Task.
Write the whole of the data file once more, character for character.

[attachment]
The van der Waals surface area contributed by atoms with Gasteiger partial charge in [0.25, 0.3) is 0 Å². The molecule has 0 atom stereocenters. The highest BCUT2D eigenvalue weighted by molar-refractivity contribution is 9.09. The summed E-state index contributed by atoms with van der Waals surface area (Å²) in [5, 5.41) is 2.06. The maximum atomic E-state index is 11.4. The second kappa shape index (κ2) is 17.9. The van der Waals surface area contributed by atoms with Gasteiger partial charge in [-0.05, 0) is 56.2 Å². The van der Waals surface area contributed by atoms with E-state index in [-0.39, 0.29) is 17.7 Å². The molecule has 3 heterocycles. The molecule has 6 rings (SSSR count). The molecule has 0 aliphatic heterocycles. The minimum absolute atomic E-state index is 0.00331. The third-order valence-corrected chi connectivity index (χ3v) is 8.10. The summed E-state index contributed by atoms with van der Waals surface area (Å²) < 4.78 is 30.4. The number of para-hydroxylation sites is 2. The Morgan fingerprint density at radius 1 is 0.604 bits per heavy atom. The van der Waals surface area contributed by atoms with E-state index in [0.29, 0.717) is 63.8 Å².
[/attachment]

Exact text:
The van der Waals surface area contributed by atoms with Gasteiger partial charge in [0.25, 0.3) is 0 Å². The molecule has 0 atom stereocenters. The highest BCUT2D eigenvalue weighted by molar-refractivity contribution is 9.09. The summed E-state index contributed by atoms with van der Waals surface area (Å²) in [5, 5.41) is 2.06. The maximum atomic E-state index is 11.4. The second kappa shape index (κ2) is 17.9. The van der Waals surface area contributed by atoms with Gasteiger partial charge in [-0.05, 0) is 56.2 Å². The van der Waals surface area contributed by atoms with E-state index in [-0.39, 0.29) is 17.7 Å². The molecule has 3 heterocycles. The molecule has 6 rings (SSSR count). The molecule has 0 aliphatic heterocycles. The minimum absolute atomic E-state index is 0.00331. The third-order valence-corrected chi connectivity index (χ3v) is 8.10. The summed E-state index contributed by atoms with van der Waals surface area (Å²) < 4.78 is 30.4. The number of para-hydroxylation sites is 2. The Morgan fingerprint density at radius 1 is 0.604 bits per heavy atom. The van der Waals surface area contributed by atoms with E-state index in [0.29, 0.717) is 63.8 Å².